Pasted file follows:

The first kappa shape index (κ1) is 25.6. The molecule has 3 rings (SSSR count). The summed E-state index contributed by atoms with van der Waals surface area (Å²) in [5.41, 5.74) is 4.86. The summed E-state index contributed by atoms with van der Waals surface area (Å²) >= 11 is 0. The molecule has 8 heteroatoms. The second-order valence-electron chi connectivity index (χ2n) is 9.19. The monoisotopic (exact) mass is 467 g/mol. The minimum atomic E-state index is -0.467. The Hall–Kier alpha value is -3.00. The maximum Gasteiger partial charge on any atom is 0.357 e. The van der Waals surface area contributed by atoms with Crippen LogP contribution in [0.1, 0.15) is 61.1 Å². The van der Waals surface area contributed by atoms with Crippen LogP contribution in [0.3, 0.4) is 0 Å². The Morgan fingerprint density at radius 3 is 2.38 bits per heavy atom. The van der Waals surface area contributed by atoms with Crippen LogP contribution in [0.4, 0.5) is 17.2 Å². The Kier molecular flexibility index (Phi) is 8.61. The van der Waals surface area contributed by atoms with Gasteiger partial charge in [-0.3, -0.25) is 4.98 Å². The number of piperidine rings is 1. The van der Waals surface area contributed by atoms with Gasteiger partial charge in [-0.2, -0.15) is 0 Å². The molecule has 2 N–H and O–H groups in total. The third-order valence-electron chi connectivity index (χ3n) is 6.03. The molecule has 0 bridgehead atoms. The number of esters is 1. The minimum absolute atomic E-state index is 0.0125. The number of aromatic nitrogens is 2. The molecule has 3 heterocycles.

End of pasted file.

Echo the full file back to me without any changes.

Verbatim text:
The first kappa shape index (κ1) is 25.6. The molecule has 3 rings (SSSR count). The summed E-state index contributed by atoms with van der Waals surface area (Å²) in [5.41, 5.74) is 4.86. The summed E-state index contributed by atoms with van der Waals surface area (Å²) >= 11 is 0. The molecule has 8 heteroatoms. The second-order valence-electron chi connectivity index (χ2n) is 9.19. The monoisotopic (exact) mass is 467 g/mol. The minimum atomic E-state index is -0.467. The Hall–Kier alpha value is -3.00. The maximum Gasteiger partial charge on any atom is 0.357 e. The van der Waals surface area contributed by atoms with Crippen LogP contribution in [0.1, 0.15) is 61.1 Å². The van der Waals surface area contributed by atoms with Crippen LogP contribution in [0.3, 0.4) is 0 Å². The Morgan fingerprint density at radius 3 is 2.38 bits per heavy atom. The van der Waals surface area contributed by atoms with Crippen LogP contribution in [0.4, 0.5) is 17.2 Å². The Kier molecular flexibility index (Phi) is 8.61. The van der Waals surface area contributed by atoms with Gasteiger partial charge in [-0.3, -0.25) is 4.98 Å². The number of piperidine rings is 1. The van der Waals surface area contributed by atoms with Gasteiger partial charge in [-0.2, -0.15) is 0 Å². The molecule has 2 N–H and O–H groups in total. The third-order valence-electron chi connectivity index (χ3n) is 6.03. The molecule has 0 bridgehead atoms. The number of esters is 1. The minimum absolute atomic E-state index is 0.0125. The number of aromatic nitrogens is 2. The molecule has 3 heterocycles.